This is the superhero movie Tarantino doesn’t have the guts to make.
It’s hardly surprising that there should be gratuitous violence and swearing – after all the source material was written by Mark Millar, famous for an acclaimed-yet-filthy run on Wildstorm’s ‘The Authority’ and a subversive reimagining of Marvel’s Avengers in ‘The Ultimates’. But co-writer/director Matthew Vaughn has taken Millar’s ‘what if someone really did try to be a superhero’ opus and hasn’t just celebrated it for its geek value; he’s made it the epitome of cool as well. Teenage, comic worshipping geek Dave Lizewski (Aaron Johnson) one day says enough is enough and decides to become a real superhero. More fool him – he’s stabbed almost to death in merely the first reel, but the surgery he undergoes reinforces his skeleton to rob him of feeling most pain. Upon his recovery he continues his mission and realises he’s not alone – whilst on ‘patrol’ he collides with the ubiquitous Hit-Girl (Chloë Grace Moretz) and her Big Daddy (Nicholas Cage), two properly established ‘superheroes’ with a penchant for extraordinary violence and murder. And all three of them get the attention of New York mob boss Mark Strong, who targets them for death. Any takers on who wins and who loses?
‘Kick-Ass’ subverts everything, from Spider-Man through to the Punisher, teen movies through to ‘Kill Bill’, even comic book team-ups. Whilst we’re nominally supposed to support Dave, we’re constantly reminded how stupid and irresponsible he is, and our support for the dynamic duo is even more subversive. Superheroes are hardly supposed to kill, yet the father/daughter team rip through Mark Strong’s henchmen like forces of nature; Cage’s Big Daddy is essentially committing extraordinary abuse by turning his daughter into a murderer but we laugh at her every excess. But at no time does the film ever lose track of the story it’s trying to tell. Sure Vaughn wants to blow your mind with violence which does put Tarantino to shame, but it’s never at the expense of acting or plot, and somehow manages to remain true to the source material.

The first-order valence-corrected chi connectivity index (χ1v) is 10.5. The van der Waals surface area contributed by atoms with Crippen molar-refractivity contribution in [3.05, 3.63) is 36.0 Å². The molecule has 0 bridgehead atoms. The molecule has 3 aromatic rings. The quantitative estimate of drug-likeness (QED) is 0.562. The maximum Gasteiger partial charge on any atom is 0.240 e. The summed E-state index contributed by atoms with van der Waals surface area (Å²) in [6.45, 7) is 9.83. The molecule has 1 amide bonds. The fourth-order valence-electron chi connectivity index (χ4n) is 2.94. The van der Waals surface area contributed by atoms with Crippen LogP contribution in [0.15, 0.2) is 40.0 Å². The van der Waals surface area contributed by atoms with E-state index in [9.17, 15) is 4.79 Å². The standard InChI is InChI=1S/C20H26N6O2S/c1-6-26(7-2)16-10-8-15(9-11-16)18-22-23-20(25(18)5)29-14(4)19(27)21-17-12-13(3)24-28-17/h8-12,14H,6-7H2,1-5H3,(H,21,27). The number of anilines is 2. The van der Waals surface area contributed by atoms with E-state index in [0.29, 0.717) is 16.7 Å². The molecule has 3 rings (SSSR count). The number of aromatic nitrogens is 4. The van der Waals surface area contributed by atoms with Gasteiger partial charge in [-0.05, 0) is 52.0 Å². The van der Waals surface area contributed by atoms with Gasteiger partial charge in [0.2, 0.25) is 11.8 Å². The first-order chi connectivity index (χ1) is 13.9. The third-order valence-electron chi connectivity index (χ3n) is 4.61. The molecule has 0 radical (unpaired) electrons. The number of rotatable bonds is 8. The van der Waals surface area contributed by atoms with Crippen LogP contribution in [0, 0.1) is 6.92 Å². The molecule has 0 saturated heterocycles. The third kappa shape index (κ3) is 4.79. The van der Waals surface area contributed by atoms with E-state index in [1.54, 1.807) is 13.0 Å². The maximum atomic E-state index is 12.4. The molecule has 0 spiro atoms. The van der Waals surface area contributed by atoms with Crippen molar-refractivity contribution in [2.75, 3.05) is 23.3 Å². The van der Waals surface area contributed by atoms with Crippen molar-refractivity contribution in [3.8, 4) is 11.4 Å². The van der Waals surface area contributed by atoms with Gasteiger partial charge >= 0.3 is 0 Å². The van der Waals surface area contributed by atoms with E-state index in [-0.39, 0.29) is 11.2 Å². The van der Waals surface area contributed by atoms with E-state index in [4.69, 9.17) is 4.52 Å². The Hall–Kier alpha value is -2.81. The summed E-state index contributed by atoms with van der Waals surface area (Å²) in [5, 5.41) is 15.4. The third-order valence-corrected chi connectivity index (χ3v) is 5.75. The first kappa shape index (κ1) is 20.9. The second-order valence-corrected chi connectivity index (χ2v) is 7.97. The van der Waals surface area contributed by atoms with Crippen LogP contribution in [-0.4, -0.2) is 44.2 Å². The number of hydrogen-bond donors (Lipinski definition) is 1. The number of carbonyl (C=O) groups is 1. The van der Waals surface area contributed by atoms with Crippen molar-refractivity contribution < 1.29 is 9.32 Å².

The film has marked differences from Millar & artist John Romita Jr.’s comic though. Where the book remains very dark, negative and incisive from start to finish, Vaughn and co-screenwriter Jane (Mrs Jonathan Ross) Goldman temper their film with a lighter touch. Much has been made of Kick-Ass’ relationship with the girl who thinks he’s gay, who when he reveals the truth in the book tells him to ‘fuck off’; when the same sequence occurs in the film he gets the girl. And Nic Cage too plays Big Daddy largely for satirical laughs, in sharp contrast to the book’s character. Yet poking fun at both Michael Keaton and Adam West’s takes on Batman stops the film from being too nihilistic, and it’s a delight to see the risk-taking Cage from yesteryear finally making a reappearance after so many years. Ultimately however the film belongs to Hit-Girl, all sassiness and stylised violence, the likes of which put Uma Thurman in ‘Kill Bill’ to shame. Perhaps the most politically incorrect film character in a generation, Moretz owns every frame she’s in, and effortlessly steals the show from lead Aaron Johnson (who is perfectly well cast himself). She’s without doubt worth coming back for repeated viewings of – somehow despite the extraordinary excess (which you’ll find yourself cheering out loud at), and not being the lead, she manages to be the heart of the film (which paradoxically has plenty itself).
‘Kick-Ass’ will without question go down as one of the greatest superhero films of all time, will set Aaron Johnson up finally as the face (and body – yum) to watch, and you should run, not walk, to catch it.
This trailer is NOT for children and NOT for anyone who wants to avoid the best bits of Michael Vaughn’s adaptation of Mark Millar & John Romita Jr.’s Kick-Ass before it’s release in April. The rest of you enjoy…;)